As I mentioned in another post, I sometimes get some AWESOME patient stories.

Take “Barry” for example. I’ve had him for 5 different admissions over the past, oh I dunno, 3 years?, because of various major problems that unfortunately have come up with him over time. Both he and his wife are nice people, they’re realistic in his abilities, they do most of what I ask them to do (read: they’re compliant) and although they speak fluent English, their mother tongue is Hebrew so I get to hear accents, terms and phrases that I haven’t heard since I was a very little girl when my Russian-born paternal grandfather was alive. With all of that, every time Home Health Company #1 (of 2) has offered Barry to me, I’ve always said yes.

I have Barry right now because he recently had brain surgery to remove a benign brain tumor that he had had for several years but was now giving him more problems. The good part about the tumor being removed is that his vision, which had been nearly all, if not totally gone because of the tumor, had now partially returned. The bad part was that the surgery/anesthesia had left him very confused, disoriented and disorganized, as well as weak from having such a procedure and laying in bed for so long. So my goals were to get him stronger and more self-sufficient, re-teach him how to use his eyes again and work on his ability to, well, think.

Working on strength and self-care was easy…it’s what I do. Even working on his vision was simple enough because it really only involved reminding him to look at things to help him get the job done (after a few years of being blind, it’s no longer a habit to use your eyes). However the “brain stuff, that was more of a challenge. Not a big one though…I just went back to my days of working with my patients who had psychiatric disabilities, who many not be in tune with the “here and now,” and did a lot of reality orientation, number work, memory games, problem solving, following game rules, etc. And slowly but surely (this is his 4th week with me) he’s been getting better.

Except for the riddle.

Q: “What do you call a sleeping bull?”
A: “A Bulldozer”

I frequently use this riddle for my patients who have memory impairments due to injury or illness (not due to Dementia)…their response, or lack thereof, helps me to determine “where they’re at” in their cognitive abilities. When I tell it to them, I look to see if they remember my telling it before, if they remember the answer (with or without help, and if so, how much help) and if they “get it” (which can be determined with a laugh or a groan). Barry started off with laughing at the joke (so he “got it”) but not remembering it from visit to visit (short term memory deficits), to eventually knowing that I had told him the joke but couldn’t remember the answer (improvement of the STM), to being able to remember the answer with a hint (i.e. “The answer is a ‘bull-something.’ A Bull what?” – to which Barry would usually first say, “Bullshit! A bullshitter!” with his cute little accent). He still can’t remember the correct answer from visit to visit (usually 48 hours apart but occasionally just 24 hours) but can usually remember it in the 45 minutes between the beginning of the visit and the end of it. He also tends to remember “Bullshit” and his other totally bizarre, no idea where it came from answer of “Alligator”. So he’s not there quite yet, but almost.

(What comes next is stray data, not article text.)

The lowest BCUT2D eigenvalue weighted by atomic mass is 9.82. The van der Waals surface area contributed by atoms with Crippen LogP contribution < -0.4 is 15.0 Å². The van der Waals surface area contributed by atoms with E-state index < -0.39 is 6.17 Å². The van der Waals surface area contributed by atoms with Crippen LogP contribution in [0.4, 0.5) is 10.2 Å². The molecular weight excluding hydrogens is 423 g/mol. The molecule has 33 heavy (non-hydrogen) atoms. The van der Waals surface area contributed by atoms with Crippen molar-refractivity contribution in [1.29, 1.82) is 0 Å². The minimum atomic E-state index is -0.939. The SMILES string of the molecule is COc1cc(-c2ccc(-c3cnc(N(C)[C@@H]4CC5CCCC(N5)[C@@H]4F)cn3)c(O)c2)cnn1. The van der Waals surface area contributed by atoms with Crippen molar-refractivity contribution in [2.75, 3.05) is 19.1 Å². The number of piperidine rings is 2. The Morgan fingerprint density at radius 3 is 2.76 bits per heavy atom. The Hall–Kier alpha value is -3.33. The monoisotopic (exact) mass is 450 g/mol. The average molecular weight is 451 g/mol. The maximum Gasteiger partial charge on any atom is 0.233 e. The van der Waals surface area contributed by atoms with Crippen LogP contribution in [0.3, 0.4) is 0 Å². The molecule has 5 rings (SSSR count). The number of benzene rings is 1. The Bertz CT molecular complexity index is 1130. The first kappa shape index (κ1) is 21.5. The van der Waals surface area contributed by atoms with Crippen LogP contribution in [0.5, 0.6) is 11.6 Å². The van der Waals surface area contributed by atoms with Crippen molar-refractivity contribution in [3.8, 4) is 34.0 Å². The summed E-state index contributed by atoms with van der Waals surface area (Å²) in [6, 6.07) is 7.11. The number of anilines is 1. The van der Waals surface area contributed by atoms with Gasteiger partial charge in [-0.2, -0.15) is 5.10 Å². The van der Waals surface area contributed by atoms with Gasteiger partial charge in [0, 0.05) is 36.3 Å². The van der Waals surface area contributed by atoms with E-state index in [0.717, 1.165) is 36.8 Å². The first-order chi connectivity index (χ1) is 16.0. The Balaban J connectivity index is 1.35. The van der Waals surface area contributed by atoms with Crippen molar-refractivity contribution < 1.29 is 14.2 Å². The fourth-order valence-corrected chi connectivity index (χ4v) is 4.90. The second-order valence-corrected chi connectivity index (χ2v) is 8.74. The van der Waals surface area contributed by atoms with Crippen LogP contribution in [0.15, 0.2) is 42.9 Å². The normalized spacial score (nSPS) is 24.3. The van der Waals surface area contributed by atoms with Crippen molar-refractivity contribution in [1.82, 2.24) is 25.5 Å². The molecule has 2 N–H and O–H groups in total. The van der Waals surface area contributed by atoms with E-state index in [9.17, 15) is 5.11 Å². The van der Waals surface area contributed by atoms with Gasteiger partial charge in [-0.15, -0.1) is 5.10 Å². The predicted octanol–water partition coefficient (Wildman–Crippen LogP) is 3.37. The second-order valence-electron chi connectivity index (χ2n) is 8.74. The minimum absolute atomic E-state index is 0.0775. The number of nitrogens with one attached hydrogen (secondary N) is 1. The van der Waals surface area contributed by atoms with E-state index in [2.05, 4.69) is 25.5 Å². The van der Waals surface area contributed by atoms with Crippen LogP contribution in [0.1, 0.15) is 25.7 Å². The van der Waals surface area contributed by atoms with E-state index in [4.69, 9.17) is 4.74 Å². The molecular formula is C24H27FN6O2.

Other forms of reality orientation include working on the date, names of family members, etc. He’s starting to get there almost consistently (although he fluctuates back and forth between thinking it’s the year 2010, 2011 and, my favorite, 210) so we’re making it a little harder by seeing if he can differentiate between the various Home Health people who come to visit him.

Sharon: “Barry, what’s my name?”
Barry: “Your name is Sharon.”
Sharon: “That’s right! Good!”
Mrs. Barry: “And why does Sharon come here to see you, Barry?”
Barry: “To torture me!”

Yeah…he’s almost ready to be discharged, LOL!

I do my best to make my therapy sessions as fun and enjoyable as possible – it keeps the patient motivated, redirects them from the hard work I ask of them, etc. But sometimes there’s no way to get away from the tragedy of the moment.

I met “Jack” yesterday. He’s in his late 60’s and recently had a huge, massive stroke that was so bad they had to open his skull to allow for the swelling within his brain. He spent several weeks in the hospital, then several weeks in a Rehab place but still needed a lot of care. And I mean a LOT of care. The Rehab place strongly suggested that Jack’s family send him to a nursing home but they wanted to bring him home. It’s their right to choose that, so home he went.

Enter Home Health. The whole shebang, too…Nursing, Physical Therapy, Occupational Therapy, Speech Therapy, Home Health Attendant (to help him with bathing) AND a Social Worker.

Why?

Because this guy is out of his mind.

Usually a stroke causes weakness on one side of the body or the other. Sometimes there may be varying degrees of problems with eating or talking or how you see the world. Unless you were very weak to begin with, you can usually regain SOME part of your life, even if it’s not the way you used to do it, or if you always need some help to do it. But sometimes a stroke will occur in some areas of the brain where it’s not so much your movement that’s messed up, but something even more important.

How you think. Understand. Your entire personality.

And that’s Jack and his problems resulting from his stroke.